“Repetition is the First Principle Of all Learning”
Robert F. Bruner
I’m sure you’ve heard the saying “Practice makes perfect.” Everyday life shows us that repetition forms the base for learning, developing skills, and accomplishing goals. For example, when children first learn to walk, when they learn to speak, to sing, to read. It is through repetition that they develop their ability.
The science behind repetition
Neuroscience explains that to learn is to create neural connections, and repetition is how they are strengthened. That’s why it is so important that we provide students the opportunity to do the same thing over and over again. Through repetition, they will gain skill and confidence in their actions.
But isn’t repetition boring and demotivating? Not necessarily. It depends on how you organize it. Repetition comes in many forms. You can ask your students to read the same story but in different ways (silently, aloud, including gestures, in groups, and as many others as you can imagine). You can ask them to practice how to draw a number many times, but changing color, size, drawing material, etc.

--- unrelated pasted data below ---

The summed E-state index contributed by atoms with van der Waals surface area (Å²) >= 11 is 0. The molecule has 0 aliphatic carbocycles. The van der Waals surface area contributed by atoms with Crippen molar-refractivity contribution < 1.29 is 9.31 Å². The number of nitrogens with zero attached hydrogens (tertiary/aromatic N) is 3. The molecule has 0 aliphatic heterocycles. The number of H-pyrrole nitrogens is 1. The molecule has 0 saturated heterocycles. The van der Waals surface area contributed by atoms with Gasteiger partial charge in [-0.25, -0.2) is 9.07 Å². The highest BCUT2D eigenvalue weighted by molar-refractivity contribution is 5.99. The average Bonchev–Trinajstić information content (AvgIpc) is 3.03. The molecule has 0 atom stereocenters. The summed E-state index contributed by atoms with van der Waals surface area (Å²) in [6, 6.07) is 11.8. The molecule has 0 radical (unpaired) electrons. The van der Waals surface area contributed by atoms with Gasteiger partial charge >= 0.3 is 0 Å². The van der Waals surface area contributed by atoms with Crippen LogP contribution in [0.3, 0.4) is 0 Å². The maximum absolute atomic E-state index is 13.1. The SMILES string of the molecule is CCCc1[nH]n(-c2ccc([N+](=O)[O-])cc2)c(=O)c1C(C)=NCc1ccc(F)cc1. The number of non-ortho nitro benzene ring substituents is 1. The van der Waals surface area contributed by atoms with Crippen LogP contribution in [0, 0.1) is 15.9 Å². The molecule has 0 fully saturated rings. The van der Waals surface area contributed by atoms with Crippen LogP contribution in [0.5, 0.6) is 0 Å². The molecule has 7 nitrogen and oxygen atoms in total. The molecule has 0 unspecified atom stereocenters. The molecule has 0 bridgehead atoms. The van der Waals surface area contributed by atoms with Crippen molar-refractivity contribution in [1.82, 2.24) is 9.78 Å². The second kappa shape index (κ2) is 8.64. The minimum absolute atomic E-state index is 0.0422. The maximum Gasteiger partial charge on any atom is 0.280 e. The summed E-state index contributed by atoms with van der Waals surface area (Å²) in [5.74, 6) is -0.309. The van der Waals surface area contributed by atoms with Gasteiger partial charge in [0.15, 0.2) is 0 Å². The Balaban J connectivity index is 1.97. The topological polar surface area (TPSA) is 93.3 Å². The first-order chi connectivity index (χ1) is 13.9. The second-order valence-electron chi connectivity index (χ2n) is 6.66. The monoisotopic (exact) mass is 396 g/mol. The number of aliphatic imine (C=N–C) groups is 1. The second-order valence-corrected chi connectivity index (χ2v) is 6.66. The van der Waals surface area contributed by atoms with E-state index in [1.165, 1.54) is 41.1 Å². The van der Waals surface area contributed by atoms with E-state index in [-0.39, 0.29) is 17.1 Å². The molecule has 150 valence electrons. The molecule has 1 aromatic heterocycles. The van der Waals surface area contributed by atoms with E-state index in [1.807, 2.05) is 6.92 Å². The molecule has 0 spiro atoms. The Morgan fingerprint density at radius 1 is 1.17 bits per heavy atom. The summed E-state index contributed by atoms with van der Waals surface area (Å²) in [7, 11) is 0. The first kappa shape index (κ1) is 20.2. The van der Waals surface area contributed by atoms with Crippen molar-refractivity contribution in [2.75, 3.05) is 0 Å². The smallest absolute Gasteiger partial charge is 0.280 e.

Moreover, you can add incentives, so the children work harder when they need to do repetition enthusiastically, or rewards for work well done.
Using digital tools for repetition
Do you remember when the pandemic made us change our teaching methods? We discovered that we could still use the best incentives and rewards we had used in the classroom, the stickers and sticker books. Now, we can use their digital version, perfect for engaging children in repeating something several times and getting a digital sticker as a reward.
Remember that repetition is the secret of learning. Therefore, we should look for motivating opportunities for our students to repeat things until they learn them. And, of course, to incentivize them can do the magic. And a reward for the effort would be perfect for their self-esteem. Don’t miss their mesmerized face!